My Reply to Bob

Hi Bob.  Acknowledging aerosols as a source of change is not the issue. It is their identification of CO2 and a few other greenhouse gases as the dominant climate forcing. It is just one of a suite of first order human climate forcings, in my view.  If we share that view, then the AMS Statement is not accurate.

Best Regards

Roger

Alan Robock’s Comment

Dear All,

I see no conflict between the two AMS statements. The new one addresses global climate, and recognizes regional impacts of aerosols and land surface changes, which is what the older statement says. What is the problem? Blog posts and submitted papers are not sufficient evidence to do anything. I don’t understand what changes would be made in the Statement on Inadvertant Weather Modification. Anyway, it addresses weather and not climate.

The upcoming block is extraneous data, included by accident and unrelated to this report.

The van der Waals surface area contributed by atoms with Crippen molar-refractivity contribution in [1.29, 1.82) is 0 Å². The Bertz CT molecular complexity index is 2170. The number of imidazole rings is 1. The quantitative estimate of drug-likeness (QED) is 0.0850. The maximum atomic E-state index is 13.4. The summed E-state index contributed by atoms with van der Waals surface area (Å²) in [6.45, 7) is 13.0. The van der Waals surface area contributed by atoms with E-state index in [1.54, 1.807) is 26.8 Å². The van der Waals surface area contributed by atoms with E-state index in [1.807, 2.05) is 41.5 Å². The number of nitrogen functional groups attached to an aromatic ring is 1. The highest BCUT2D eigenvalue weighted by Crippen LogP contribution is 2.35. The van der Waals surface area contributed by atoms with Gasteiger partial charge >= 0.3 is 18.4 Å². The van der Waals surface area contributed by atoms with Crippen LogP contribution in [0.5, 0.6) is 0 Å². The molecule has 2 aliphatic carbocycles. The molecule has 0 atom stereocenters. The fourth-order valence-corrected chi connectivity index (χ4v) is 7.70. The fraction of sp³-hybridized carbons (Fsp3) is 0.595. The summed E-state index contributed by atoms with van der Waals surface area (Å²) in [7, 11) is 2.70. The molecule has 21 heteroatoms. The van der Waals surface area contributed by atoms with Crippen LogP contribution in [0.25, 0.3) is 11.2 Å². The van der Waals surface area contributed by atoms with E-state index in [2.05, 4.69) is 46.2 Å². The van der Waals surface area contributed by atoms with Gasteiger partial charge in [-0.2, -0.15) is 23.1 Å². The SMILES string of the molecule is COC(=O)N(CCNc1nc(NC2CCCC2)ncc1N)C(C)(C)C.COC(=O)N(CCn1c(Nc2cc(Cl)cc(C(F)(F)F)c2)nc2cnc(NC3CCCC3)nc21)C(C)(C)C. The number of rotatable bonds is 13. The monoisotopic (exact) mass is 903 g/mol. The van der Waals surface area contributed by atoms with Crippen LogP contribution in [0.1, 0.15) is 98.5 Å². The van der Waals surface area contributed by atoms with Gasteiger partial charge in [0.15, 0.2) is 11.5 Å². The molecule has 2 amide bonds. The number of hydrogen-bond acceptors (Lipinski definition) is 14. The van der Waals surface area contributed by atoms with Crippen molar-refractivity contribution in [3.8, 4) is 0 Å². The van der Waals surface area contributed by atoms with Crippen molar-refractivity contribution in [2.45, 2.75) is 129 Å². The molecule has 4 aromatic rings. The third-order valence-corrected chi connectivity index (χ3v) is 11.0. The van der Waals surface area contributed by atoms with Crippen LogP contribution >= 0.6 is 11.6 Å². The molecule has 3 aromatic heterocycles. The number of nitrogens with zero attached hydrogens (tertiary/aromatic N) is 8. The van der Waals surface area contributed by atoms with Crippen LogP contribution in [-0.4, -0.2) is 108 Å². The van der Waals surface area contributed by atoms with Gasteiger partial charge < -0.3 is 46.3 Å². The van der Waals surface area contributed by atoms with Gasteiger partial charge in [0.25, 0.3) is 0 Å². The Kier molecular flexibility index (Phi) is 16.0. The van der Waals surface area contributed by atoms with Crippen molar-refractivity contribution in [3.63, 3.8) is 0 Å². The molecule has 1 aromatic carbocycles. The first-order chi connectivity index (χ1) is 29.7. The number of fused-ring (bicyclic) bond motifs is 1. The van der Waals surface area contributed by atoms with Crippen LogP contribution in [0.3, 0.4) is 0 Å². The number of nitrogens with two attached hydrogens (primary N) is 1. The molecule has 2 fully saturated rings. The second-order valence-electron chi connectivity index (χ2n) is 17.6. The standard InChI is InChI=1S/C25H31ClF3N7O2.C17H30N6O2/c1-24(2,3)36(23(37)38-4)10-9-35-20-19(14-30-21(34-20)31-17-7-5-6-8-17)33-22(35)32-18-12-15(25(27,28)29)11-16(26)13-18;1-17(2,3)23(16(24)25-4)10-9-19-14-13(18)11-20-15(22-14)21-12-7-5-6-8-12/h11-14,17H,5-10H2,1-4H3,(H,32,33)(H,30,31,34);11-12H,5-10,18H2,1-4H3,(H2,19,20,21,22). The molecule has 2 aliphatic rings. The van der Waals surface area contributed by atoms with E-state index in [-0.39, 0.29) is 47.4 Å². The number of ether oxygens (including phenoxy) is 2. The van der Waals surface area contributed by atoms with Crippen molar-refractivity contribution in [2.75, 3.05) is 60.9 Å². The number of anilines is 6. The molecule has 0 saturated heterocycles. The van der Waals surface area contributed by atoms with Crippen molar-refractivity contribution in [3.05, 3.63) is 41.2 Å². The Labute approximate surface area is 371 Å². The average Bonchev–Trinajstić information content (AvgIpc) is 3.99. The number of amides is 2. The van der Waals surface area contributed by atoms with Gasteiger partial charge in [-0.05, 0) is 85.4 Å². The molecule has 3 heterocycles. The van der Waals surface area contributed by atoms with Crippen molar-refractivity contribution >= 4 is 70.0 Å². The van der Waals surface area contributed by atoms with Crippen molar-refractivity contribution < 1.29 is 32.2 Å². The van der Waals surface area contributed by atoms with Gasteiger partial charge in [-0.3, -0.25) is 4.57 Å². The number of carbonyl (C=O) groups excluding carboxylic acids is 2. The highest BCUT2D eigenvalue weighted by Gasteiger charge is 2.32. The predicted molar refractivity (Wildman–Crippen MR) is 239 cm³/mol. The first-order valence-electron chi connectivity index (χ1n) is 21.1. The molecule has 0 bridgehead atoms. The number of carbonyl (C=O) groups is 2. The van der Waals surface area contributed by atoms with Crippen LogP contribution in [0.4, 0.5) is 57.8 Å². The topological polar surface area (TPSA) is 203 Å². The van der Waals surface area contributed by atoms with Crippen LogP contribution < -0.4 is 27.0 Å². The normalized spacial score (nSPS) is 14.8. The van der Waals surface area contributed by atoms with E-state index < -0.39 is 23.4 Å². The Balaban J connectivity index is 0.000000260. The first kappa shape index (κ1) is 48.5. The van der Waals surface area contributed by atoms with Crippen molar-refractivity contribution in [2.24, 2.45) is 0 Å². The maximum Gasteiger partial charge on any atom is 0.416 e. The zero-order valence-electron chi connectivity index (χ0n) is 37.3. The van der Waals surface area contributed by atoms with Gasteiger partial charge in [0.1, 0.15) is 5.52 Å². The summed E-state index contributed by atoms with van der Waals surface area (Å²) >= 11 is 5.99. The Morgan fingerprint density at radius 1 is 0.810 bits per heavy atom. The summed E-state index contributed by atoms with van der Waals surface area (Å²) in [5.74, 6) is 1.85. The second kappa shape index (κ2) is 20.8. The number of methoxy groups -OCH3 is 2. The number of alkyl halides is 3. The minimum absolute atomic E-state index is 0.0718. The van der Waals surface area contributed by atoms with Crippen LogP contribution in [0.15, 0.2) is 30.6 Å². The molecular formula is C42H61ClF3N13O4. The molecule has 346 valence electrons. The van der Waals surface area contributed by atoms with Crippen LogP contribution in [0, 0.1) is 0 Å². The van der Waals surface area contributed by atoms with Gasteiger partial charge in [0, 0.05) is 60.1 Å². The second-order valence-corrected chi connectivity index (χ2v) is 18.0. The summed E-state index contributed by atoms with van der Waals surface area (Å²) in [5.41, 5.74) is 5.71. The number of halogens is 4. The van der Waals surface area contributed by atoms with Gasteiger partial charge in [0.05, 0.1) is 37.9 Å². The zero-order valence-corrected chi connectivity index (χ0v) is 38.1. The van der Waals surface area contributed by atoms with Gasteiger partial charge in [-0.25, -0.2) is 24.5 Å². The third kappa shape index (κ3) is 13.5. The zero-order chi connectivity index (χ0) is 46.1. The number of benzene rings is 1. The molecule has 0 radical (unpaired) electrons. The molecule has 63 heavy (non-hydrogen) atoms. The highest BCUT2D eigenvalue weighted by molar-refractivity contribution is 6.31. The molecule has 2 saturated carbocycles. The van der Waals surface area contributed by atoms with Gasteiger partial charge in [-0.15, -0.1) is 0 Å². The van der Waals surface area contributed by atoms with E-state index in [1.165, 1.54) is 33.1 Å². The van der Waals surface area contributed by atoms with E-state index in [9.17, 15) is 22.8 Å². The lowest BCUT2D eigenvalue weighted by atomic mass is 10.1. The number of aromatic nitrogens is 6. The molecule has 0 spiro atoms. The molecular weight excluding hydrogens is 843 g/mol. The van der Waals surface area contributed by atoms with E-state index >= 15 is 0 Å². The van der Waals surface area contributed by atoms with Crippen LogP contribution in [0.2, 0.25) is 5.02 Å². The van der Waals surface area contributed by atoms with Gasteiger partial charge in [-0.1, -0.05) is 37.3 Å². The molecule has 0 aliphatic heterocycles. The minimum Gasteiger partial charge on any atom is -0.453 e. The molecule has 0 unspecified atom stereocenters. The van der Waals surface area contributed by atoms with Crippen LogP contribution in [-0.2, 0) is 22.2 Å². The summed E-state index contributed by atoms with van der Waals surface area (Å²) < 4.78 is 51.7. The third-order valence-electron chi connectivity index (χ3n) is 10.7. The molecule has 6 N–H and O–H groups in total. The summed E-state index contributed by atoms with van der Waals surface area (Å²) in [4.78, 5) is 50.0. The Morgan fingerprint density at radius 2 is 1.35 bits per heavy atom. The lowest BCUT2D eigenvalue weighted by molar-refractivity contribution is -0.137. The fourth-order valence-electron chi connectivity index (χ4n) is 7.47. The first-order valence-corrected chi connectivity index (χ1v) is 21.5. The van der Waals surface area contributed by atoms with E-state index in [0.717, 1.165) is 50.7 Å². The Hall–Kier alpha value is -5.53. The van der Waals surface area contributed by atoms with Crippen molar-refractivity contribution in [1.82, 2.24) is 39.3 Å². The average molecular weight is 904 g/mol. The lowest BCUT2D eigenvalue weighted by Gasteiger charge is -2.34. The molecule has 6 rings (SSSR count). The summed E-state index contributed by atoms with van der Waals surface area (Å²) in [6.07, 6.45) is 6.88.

My Reply to Alan

Hi Alan

I list peer reviewed papers that conflict with the AMS Statement. These are not submitted papers. The blog posts are just used to communicate these papers and the NRC assessment to others. Also we discuss climate in our Inadvertent Weather Modification Statement.

Alan’s Reply

Dear Roger,

Yes, you can post my comments as long as you include this one:

Clearly regional climate change is affected by land use and aerosols. But for the global average climate, the dominant forcing is the increase of anthropogenic greenhouse gases. Global warming is reduced by the net effect of tropospheric aerosols, but it continues because the greenhouse gas emissions and current concentrations still produce a net positive radiative forcing.

Your claims seem to imply that greenhouse gas emissions are not a serious environmental hazard. Don’t you think that global warming is dangerous and that continued greenhouse gas emissions, particularly carbon dioxide, should be reduced as soon as we can? Or are you against mitigation?